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How Ya Livin' => Education => Topic started by: Reginald Hudlin on September 24, 2010, 10:22:55 am

Title: Facebook and Newark
Post by: Reginald Hudlin on September 24, 2010, 10:22:55 am

September 23, 2010
Facebook and Newark

It is good news that Mark Zuckerberg, chief executive of Facebook, is donating $100 million to remake the failing public schools in Newark. But it will take a lot more than money to improve student performance in that city’s troubled system, which has continued to perform dismally since being taken over by the state 15 years ago. Mayor Cory Booker, who will get substantial control of the system as a condition of the donation, must now rally his city and its unions behind an ambitious reform plan that raises standards and holds teachers and principals accountable for student performance.

The $100 million gift requires the city to raise matching grants over the next five years. Details of how the money will be spent have yet to be released. But Mr. Booker is likely to expand Newark’s high-performing charter schools. By giving charter operators space — always the most expensive part of opening a school — Mr. Booker could easily chose from among the most successful charter school operators.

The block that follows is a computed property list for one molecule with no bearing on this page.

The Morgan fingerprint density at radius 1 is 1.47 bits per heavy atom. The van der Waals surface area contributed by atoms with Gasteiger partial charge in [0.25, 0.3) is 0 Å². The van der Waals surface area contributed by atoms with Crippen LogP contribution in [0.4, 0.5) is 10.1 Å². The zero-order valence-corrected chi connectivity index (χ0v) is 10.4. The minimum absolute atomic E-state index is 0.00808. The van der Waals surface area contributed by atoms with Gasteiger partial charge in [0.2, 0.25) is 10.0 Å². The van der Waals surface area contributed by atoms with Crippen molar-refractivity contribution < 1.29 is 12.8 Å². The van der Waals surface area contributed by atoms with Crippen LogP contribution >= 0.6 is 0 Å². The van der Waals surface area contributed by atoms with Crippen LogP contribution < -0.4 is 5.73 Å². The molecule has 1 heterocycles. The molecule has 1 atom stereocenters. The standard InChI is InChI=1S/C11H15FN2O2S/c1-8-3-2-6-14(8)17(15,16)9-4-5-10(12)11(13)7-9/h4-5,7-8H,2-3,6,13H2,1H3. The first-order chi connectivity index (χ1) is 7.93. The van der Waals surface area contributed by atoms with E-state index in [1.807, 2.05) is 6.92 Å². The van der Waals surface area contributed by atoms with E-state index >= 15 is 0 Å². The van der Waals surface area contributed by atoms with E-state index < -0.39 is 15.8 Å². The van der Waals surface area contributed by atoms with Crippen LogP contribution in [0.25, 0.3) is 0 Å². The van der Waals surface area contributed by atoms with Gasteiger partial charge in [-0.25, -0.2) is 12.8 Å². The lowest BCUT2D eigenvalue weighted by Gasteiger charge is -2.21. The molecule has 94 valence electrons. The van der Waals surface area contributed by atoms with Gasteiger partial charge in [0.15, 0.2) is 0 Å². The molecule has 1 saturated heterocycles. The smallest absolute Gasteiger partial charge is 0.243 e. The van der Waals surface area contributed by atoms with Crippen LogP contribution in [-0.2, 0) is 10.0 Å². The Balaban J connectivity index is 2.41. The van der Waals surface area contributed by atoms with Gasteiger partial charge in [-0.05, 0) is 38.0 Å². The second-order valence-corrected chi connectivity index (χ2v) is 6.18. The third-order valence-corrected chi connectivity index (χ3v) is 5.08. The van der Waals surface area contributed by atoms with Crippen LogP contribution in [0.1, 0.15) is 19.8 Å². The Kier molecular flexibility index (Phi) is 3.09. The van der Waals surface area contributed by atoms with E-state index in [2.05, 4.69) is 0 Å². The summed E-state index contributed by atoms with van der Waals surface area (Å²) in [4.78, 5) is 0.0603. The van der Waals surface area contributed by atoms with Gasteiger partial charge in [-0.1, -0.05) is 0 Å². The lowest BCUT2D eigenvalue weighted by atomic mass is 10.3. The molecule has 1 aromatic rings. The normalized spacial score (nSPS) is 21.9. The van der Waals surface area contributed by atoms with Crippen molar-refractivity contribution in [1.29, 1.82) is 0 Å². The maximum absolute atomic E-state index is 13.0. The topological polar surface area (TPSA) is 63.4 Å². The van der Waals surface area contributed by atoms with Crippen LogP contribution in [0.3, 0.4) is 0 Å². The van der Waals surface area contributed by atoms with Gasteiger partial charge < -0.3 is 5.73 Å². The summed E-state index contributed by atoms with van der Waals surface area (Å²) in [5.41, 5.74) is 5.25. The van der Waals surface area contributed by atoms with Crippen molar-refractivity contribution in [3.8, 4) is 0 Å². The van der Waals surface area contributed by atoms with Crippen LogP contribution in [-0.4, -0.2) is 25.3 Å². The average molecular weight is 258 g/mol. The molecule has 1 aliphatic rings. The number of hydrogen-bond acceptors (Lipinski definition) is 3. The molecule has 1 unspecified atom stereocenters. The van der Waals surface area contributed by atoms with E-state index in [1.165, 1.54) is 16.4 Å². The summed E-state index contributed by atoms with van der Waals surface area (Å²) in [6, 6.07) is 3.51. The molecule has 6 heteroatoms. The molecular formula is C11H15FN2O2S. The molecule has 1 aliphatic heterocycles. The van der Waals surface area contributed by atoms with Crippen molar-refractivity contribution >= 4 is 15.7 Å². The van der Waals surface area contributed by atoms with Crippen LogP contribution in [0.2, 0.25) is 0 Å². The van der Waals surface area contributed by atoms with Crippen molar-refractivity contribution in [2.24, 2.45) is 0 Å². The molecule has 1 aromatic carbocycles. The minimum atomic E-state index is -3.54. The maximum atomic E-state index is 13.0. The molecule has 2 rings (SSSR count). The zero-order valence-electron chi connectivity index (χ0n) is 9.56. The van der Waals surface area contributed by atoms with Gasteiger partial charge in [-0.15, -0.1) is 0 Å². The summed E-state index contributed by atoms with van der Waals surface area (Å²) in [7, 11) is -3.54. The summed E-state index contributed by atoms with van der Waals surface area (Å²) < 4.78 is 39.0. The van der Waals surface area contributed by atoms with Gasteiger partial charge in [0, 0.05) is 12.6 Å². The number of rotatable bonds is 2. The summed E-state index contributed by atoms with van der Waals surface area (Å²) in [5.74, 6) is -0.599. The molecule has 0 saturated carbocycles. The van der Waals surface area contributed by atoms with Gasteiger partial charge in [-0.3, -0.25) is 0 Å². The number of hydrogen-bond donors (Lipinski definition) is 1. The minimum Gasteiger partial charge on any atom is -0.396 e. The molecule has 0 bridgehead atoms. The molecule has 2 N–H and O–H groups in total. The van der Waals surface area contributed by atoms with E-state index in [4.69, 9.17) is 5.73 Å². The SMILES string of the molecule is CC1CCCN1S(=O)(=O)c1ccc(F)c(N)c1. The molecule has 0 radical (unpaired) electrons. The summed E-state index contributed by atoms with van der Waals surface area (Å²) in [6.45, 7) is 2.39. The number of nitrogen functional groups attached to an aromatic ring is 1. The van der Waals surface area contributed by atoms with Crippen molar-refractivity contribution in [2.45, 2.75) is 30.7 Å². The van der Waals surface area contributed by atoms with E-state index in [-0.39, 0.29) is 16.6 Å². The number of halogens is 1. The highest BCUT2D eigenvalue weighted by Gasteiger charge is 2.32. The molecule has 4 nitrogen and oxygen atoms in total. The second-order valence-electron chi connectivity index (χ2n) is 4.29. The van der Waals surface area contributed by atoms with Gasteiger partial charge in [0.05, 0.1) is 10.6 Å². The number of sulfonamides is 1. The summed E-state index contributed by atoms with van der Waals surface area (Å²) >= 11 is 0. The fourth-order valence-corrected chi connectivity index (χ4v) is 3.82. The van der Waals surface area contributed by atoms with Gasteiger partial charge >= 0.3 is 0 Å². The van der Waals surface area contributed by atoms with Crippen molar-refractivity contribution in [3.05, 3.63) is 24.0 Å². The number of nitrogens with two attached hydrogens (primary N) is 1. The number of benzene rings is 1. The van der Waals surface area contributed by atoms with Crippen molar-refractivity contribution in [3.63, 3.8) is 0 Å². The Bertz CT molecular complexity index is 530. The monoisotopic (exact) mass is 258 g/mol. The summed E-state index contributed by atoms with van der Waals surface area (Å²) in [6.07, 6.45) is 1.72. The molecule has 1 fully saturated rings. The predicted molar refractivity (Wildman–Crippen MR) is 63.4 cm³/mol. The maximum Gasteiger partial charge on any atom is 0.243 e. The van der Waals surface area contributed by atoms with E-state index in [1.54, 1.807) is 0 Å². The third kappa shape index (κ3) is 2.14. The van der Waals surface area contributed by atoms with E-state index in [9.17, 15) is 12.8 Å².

The money also could be used to pay for a new, performance-based teachers’ contract like the one ratified earlier this year in Washington. The teachers there got a 20 percent raise that was underwritten by private foundations. The city got greater leeway to promote and fire teachers based on performance. This is a pivotal moment for Newark. It will soon be searching for a new superintendent and needs to negotiate contracts with teachers and principals.

Gov. Chris Christie is getting credit for allowing the deal to go forward. But bear in mind that he attacked the public school budget with a meat ax soon after coming into office, turning back the clock on hard-won financing reforms that were intended to give poor cities like Newark a fairer shake. Beyond that, states and municipalities need to be wary of shifting public responsibilities onto the shoulders of philanthropies that can easily change their minds by the next cause.

Still, the reform effort shaping up in Newark gives us reason to be hopeful about a problem that has afflicted the city and its most vulnerable families for too long.